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Investing 101

Everything you need to know before you build a portfolio

3 common mistakes new investors make—and how to avoid them

October 9, 2020

The world of investing is a tricky one. With so much advice out there on what to buy, how to sell, and where to diversify, things can get confusing. Especially when you don’t know who to listen to. That’s why we rounded up advice from expert investors on our team and scoured the internet to find out what common themes were out there when it comes to investing. Sometimes the best advice is learned and it’s just as important to know what not to do when it comes to money as what to do. So whether you’re just starting out or you’re looking to polish your investing game, here are three common mistakes to watch out for to protect your (ass)ets.

Mistake #1: Buying companies you like

We all love rooting for our favorite companies and finding trendy startups that we almost will to win. But watch out, because it’s very easy to fall into a mindset where you think that just because you like the company they’re going to perform well. Stocks don’t operate on a popularity contest and there is so much that goes into the performance of the market. It’s tempting to buy stocks solely because a company is trending on Twitter or you saw an impressive TED talk, or you overheard a colleague bragging about how many stocks they bought in the company (hoping to double profits fast). When you hear about a shiny new company, start training yourself to think like an investor. Investors ask, “is this a great company?” instead of “is this a great product?” Do your research and when you hear your coworker bragging about the new stock they bought you’ll smirk knowing that you’re the one who did the research.

Mistake #2: Checking your portfolio everyday

In virtually every aspect of life, the motto that rings true is slow and steady wins the race and the same goes for stocks. Taking a strategic approach to investing pays off. When you’re checking your stocks everyday you will 1) cause yourself unnecessary stress and 2) develop unrealistic expectations of how a stock should perform. This isn’t to say you shouldn’t rebalance your portfolio over time, but unless you’re trained in day trading, jumping in and out of stocks or staring at your portfolio on an hourly basis will drive you mad and set you up to fail. This is worth reiterating during turbulent market times. Market events like COVID-19 stir up powerful emotions like fear and can drive novice investors to abandon their long-term investment strategy. Remember, market volatility is natural. You won’t get rich overnight. Sticking to a consistent, methodical strategy will build wealth over the long-term, not putting all of your liquid funds into Tesla.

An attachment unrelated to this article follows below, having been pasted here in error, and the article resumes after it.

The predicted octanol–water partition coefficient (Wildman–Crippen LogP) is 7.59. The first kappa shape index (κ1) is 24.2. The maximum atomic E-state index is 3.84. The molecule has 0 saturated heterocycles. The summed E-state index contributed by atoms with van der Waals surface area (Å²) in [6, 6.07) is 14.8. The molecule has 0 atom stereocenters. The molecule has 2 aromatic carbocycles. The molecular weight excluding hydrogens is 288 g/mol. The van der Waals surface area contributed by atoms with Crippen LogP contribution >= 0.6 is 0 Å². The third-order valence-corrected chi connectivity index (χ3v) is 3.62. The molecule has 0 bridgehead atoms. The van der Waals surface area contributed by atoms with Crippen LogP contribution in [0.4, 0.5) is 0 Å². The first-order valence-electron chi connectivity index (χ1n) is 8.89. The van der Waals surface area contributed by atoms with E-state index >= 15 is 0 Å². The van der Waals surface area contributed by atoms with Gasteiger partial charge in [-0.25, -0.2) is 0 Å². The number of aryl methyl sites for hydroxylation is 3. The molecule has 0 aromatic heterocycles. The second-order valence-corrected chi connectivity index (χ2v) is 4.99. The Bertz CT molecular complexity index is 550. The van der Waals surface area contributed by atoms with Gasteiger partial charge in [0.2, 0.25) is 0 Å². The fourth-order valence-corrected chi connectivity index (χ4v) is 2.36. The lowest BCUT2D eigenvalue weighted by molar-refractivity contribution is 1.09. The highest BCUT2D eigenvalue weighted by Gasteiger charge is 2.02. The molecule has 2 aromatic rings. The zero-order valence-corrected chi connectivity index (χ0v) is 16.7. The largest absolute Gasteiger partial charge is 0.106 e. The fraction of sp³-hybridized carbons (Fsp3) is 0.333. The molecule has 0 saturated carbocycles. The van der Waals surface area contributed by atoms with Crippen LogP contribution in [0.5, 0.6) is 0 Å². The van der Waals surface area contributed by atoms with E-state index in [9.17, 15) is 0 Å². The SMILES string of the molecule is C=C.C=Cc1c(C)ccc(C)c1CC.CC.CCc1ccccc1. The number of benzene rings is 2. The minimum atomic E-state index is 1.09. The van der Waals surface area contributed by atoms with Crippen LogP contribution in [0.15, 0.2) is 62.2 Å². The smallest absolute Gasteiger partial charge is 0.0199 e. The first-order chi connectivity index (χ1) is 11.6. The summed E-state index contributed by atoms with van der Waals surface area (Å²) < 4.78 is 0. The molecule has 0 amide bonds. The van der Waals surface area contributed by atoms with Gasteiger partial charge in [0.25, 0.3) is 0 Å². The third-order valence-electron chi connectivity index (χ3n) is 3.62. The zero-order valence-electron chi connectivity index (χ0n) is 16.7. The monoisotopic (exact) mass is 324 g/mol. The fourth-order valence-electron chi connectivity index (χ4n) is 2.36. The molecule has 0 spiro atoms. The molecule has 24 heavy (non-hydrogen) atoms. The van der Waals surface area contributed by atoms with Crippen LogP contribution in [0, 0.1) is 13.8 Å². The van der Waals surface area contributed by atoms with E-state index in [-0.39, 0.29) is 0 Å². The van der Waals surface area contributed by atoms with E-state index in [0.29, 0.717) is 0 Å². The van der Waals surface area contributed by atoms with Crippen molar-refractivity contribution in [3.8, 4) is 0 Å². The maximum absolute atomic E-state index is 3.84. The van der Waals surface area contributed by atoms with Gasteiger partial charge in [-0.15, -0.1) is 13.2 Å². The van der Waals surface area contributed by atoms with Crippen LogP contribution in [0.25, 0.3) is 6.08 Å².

Mistake #3: Failing to diversify properly

When assessing your portfolio, you must assess the relative risk of each option in addition to its potential returns. If you sink all of your investments into five or ten stocks and they perform poorly, what happens next? Protect yourself from concentrated risk by diversifying your portfolio with a healthy spread of mutual funds, bonds, stocks, and real estate investments to boost returns and reduce risk. By and large the most critical aspect of diversifying is to avoid allocating the majority of your funds in a few areas. Think of it as betting in a horse race. You’re more likely to win if you spread your bets across ten horses instead of going all in on one. 

Verdict: Plan for the long-term 

If there’s one key takeaway it’s that making steady, sound investment decisions over time will give you the biggest returns on your money over the long-term. While it’s true that every investment carries risk, it’s also true that every investment presents opportunity. Every year you can challenge yourself to learn more, add more diversification to your portfolio, and fine-tune your personal investment strategy to ultimately grant yourself financial freedom and live the life you want.

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